[17]:

for adata in [adata_pbmc3k, adata_pbmc10k]:

computing analytic Pearson residuals on adata.X
finished (0:00:00)
computing analytic Pearson residuals on adata.X
finished (0:00:00)


### Compute PCA and t-SNE¶

We now reduce the dimensionality of the data by running PCA on the Pearson residuals. On top, we run t-SNE for vizualisation.

[18]:

for adata in [adata_pbmc3k, adata_pbmc10k]:

computing PCA
on highly variable genes
with n_comps=50
finished (0:00:00)
computing tSNE
using sklearn.manifold.TSNE
computing PCA
on highly variable genes
with n_comps=50
finished (0:00:01)
computing tSNE
using sklearn.manifold.TSNE


### Compute Neighborhood graph and Leiden clustering¶

Based on the PCA of Pearson resisuals, we also run a clustering.

[19]:

for adata in [adata_pbmc3k, adata_pbmc10k]:

computing neighbors
using 'X_pca' with n_pcs = 50
finished: added to .uns['neighbors']
.obsp['distances'], distances for each pair of neighbors
.obsp['connectivities'], weighted adjacency matrix (0:00:04)
running Leiden clustering
finished: found 15 clusters and added
'leiden', the cluster labels (adata.obs, categorical) (0:00:00)
computing neighbors
using 'X_pca' with n_pcs = 50
finished: added to .uns['neighbors']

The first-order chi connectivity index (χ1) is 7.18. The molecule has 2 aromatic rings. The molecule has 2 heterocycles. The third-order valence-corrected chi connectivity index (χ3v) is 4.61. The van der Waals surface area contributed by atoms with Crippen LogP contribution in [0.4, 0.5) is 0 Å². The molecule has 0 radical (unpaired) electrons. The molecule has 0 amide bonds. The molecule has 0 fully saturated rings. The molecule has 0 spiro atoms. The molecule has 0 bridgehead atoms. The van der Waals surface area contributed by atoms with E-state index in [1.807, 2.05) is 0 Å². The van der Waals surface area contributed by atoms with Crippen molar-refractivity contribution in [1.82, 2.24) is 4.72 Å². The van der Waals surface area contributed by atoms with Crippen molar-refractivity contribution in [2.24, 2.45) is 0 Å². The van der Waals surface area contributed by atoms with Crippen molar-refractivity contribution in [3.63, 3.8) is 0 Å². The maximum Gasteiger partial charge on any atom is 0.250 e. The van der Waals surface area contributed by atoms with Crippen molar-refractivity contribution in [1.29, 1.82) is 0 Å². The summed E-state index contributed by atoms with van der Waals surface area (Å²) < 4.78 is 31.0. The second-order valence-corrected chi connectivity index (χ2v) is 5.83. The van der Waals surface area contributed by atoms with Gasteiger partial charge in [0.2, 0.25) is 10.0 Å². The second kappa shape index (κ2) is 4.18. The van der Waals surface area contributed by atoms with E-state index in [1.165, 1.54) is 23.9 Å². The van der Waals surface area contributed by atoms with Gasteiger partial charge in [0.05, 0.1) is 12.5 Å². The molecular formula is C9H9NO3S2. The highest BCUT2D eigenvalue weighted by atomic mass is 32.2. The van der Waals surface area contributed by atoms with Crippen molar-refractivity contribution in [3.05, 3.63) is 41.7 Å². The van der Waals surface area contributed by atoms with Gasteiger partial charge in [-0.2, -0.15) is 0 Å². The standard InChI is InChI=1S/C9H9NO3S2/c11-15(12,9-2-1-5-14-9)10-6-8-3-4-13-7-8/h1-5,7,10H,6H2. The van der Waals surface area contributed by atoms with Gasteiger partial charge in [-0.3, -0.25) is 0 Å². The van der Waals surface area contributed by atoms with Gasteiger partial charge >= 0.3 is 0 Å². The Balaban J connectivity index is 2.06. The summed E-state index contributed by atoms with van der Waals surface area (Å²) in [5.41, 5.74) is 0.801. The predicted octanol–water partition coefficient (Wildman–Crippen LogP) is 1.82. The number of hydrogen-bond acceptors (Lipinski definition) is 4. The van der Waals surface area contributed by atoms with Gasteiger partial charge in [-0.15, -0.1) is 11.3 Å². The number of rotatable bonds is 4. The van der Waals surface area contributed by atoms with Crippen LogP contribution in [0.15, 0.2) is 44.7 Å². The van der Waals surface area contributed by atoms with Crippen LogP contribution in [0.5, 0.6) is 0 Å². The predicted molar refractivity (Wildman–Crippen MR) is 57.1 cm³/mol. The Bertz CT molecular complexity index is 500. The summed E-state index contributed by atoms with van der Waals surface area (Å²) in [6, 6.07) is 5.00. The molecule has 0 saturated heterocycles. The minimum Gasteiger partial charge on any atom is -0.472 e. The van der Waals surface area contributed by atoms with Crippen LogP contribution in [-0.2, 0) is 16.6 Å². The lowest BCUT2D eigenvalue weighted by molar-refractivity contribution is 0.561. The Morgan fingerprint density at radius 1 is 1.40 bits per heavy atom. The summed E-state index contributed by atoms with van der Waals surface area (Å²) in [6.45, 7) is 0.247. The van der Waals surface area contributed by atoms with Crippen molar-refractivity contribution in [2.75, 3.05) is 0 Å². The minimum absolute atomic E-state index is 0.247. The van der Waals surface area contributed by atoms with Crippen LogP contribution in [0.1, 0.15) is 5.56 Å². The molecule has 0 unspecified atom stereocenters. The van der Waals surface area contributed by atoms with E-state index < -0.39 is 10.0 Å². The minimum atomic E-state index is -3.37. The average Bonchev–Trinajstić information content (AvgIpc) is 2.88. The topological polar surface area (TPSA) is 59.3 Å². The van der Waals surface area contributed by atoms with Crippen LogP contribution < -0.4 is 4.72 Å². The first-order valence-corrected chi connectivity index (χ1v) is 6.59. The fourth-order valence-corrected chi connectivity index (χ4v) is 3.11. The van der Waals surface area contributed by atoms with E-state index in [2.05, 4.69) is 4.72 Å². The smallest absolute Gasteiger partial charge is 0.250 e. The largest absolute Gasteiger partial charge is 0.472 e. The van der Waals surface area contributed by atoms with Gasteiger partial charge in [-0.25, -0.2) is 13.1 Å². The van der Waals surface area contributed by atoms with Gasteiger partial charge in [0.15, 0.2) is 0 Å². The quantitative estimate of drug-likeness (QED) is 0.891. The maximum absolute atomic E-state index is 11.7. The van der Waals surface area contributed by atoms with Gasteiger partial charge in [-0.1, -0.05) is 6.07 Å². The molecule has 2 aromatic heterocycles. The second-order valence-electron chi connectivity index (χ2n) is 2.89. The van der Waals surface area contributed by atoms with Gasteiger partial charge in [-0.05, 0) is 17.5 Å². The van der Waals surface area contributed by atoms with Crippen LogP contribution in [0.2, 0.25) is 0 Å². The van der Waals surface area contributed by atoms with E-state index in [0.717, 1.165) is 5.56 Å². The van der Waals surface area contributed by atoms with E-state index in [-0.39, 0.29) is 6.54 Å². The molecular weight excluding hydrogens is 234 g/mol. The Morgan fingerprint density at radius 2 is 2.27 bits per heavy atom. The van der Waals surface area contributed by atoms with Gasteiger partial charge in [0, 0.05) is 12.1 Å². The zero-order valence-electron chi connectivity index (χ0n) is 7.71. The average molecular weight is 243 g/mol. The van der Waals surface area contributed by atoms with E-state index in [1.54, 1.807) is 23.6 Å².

.obsp['distances'], distances for each pair of neighbors
.obsp['connectivities'], weighted adjacency matrix (0:00:10)
running Leiden clustering
finished: found 26 clusters and added
'leiden', the cluster labels (adata.obs, categorical) (0:00:00)


### Plot Leiden clusters on tSNE and PBMC marker genes¶

Now, we show the clustering results on top of the t-SNE. Finally, we also show the normalized counts of each marker gene on the same t-SNE. This demonstrates that the clusters found in the Pearson residuals + PCA data representation coincides with ‘islands’ of known markers.

[20]:

for adata in [adata_pbmc3k, adata_pbmc10k]:

PBMC 3k (v1) :

PBMC 10k (v3) :


## Optional input arguments¶

The functions to compute analytic Pearson residuals have up to three optional arguments besides the raw counts:

### Overdispersion parameter theta¶

To compute Pearson residuals, we need an estimation of the technical variance in the data. There is still a debate on which noise distribution is most appropiate for scRNA UMI data, with Poisson or the Negative binomial being likely candidates. We implemented the negative binomial model here, which is overdispersed compared to Poisson. The amount of overdispersion is controlled by the argument theta, where a smaller theta corresponds to larger overdispersion. Lause et al. (2021) recommend using the default theta=100, as noise in negative control data without biological variation was fit well by this value. If Poisson behavior is desired, the overdispersion parameter can instead be set to infinity (theta=np.Inf).